Well I made it through Week Four of the super fantastic cold-water washing/eco-detergent/air drying challenge. Because I have been trying to make this both an urban and a non-urban (i.e the yard of my parents’ house) experience, Week Four was meant to be a non-urban one. But we didn’t go upstate. So it was another odd attempt to air dry in my New York City apartment. If you have been following along, you will recall that I have always been a cold-water washer (unless I’m doing sheets for allergy reasons) and an eco-detergent user. So really this challenge for me has been about air-drying. My previous weeks of urban air-drying involved a drying rack with PVC ropes too smelly to leave inside, followed by a week when the amount of laundry I hung on my shower rod broke it.
This week was pretty uneventful. The weather has been insanely hot, so the clothing we’re wearing is pretty skimpy. This means less laundry. I was able to go a full week and a half until I had two stuffed loads – one mainly sheets and towels. I had installed a new shower rod but still haven’t managed to purchase a different drying rack, so I made use of the shower rod, and did the usual drape everything all over the apartment scenario. I cheated on the towels. They weren’t getting dry and were on the verge of smelling. But at least 1 dryer load for 2 wash loads is better than 2.
The organizers of this challenge – Seventh Generation – sent me some end-of-project questions to fill out and I thought I’d share them and my responses here.
1. What was the easiest part of the laundry challenge and why?
Cold water washing and using the eco-detergent. I have already been doing these for years.
2. What was the hardest and why?
*Figuring out how to air dry inside an apartment. I see how it can work and work well, but I don’t yet have the right equipment and the dryer is a very useful and lifelong habit. It’s a real mind shift.
*Weather! Line drying outside on a sunny, lightly breezy day was, well, a breeze. But add some clouds and some downpours and it’s really hard to figure it all out. I’m usually only upstate for 2 days at a time and it can take longer than that to line dry if the weather isn’t perfect, which it rarely is.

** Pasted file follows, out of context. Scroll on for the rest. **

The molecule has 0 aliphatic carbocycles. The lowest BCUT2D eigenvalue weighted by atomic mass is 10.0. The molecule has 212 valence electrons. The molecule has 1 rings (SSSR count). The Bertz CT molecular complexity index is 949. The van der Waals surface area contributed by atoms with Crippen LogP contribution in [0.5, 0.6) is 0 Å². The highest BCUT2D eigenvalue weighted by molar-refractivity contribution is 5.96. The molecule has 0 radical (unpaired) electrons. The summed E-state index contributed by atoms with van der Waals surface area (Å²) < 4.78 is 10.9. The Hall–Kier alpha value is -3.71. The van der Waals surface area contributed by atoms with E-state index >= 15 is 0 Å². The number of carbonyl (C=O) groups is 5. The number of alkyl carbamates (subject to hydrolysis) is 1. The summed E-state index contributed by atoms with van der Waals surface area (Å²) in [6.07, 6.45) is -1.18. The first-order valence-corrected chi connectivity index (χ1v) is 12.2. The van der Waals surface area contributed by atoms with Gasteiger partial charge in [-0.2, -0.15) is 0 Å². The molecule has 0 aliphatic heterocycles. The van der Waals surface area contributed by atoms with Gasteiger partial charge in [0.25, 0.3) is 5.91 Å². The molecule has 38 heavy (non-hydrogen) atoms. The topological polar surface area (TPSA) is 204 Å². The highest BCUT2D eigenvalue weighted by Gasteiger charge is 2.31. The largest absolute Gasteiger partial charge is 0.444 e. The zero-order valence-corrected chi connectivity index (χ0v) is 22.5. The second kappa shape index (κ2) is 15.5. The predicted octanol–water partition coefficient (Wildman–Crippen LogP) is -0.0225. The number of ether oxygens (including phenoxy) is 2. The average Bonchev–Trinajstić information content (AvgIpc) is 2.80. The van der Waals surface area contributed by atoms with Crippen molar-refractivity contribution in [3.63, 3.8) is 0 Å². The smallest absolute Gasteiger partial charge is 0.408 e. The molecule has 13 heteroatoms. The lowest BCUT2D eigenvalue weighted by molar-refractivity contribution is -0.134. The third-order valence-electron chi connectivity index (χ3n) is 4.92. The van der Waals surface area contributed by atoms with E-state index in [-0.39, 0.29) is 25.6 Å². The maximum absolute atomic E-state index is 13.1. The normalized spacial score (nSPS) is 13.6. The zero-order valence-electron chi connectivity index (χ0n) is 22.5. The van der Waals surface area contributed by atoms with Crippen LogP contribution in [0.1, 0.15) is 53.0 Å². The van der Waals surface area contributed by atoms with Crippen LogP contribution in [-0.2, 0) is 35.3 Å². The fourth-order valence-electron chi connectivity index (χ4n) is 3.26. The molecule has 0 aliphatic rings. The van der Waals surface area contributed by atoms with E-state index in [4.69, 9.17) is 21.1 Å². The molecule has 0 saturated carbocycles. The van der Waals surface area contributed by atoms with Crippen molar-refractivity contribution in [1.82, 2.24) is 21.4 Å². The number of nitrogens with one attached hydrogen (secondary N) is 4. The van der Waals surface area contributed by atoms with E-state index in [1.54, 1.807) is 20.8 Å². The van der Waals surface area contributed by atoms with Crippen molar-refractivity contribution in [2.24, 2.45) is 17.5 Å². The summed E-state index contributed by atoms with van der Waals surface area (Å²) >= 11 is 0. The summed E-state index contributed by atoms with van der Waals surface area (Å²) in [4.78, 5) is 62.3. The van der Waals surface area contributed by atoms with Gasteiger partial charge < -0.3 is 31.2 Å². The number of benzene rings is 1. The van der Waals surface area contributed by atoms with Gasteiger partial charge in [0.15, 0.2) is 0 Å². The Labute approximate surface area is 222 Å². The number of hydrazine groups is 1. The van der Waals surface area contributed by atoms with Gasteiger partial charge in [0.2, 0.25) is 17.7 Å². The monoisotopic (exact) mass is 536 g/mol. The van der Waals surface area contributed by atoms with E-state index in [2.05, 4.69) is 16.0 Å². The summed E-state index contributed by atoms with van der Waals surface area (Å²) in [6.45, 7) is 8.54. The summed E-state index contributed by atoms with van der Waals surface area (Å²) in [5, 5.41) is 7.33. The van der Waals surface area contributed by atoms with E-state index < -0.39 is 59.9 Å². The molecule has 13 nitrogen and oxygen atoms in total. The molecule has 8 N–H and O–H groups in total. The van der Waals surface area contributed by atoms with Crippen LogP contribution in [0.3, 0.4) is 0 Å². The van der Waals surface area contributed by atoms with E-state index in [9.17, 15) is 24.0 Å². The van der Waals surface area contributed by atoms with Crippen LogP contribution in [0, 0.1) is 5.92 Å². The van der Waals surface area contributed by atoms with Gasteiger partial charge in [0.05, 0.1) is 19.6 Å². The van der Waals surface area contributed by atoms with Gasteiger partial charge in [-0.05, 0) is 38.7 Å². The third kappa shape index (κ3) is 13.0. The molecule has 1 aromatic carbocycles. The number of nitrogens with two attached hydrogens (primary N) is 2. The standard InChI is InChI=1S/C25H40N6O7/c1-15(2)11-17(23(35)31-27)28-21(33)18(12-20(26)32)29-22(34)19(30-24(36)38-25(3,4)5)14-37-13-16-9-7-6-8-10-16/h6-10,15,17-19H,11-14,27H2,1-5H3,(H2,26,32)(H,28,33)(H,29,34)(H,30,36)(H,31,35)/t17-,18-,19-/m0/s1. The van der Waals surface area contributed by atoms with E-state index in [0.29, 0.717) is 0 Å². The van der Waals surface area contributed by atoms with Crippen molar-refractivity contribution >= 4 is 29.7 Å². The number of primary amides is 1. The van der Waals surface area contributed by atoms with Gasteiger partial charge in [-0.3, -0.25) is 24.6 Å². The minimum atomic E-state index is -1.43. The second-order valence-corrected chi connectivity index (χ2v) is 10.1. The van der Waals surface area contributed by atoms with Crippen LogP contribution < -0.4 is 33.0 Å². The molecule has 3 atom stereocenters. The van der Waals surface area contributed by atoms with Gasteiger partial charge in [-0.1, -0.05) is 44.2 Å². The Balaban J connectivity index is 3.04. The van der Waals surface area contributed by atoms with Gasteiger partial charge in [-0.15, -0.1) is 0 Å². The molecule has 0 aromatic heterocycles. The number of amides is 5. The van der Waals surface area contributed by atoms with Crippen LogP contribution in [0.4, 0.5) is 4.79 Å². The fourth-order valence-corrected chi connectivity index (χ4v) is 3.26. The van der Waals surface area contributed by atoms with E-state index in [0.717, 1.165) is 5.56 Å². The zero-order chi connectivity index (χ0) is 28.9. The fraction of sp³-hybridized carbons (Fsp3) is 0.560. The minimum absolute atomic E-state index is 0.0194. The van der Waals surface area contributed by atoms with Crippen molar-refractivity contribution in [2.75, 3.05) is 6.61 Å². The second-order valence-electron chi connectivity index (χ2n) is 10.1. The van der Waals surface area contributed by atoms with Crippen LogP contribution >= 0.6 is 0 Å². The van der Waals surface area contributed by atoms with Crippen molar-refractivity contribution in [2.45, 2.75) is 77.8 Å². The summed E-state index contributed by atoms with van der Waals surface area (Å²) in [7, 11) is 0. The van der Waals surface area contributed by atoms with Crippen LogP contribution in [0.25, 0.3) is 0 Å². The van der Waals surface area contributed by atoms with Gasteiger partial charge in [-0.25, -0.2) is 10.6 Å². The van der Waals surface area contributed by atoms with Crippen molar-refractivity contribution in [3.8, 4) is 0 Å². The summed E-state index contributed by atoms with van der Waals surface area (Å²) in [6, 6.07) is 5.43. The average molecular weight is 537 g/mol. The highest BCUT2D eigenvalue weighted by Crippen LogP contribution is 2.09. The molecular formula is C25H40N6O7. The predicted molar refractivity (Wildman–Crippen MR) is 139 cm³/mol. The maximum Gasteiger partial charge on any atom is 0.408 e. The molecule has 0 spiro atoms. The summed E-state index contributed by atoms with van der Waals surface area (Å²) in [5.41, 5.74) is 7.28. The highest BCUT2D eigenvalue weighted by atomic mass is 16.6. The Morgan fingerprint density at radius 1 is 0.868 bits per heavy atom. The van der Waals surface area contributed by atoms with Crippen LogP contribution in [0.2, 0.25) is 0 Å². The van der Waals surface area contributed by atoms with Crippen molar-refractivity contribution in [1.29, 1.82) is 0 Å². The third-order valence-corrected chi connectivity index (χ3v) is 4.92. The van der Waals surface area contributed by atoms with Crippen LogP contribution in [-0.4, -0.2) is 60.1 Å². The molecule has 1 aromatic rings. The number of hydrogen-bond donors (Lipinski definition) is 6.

*Time You need to have a lot of it to make it work. Some days I hardly have enough time to sleep. Putting the clothes from the washer directly onto hangers to dry saves some time. I’ve been doing that.
3. What techniques will you continue to use, now that the challenge has concluded?
I’m going to give up warm water washing my sheets. I do it for allergies, but if/when they’re not acting up I’m not going to turn up the temperature to kill the dust mites. I’m dedicating myself to figuring out the right air drying equipment for my small urban apartment and creating a system for how to make it work for me. I have already started this process, but it will take more than a month of laundry (I only do 2 loads a week). In my current apartment, it may also mean 2 loads of wash and 1 dryer load. I am not confident I have adequate ventilation to air dry completely wet towels in my apartment. That said, if and when we move – and we do have vague plans to – I will take air drying into account. We want a little outdoor space for many reasons, and I will add being able to line dry to the list.
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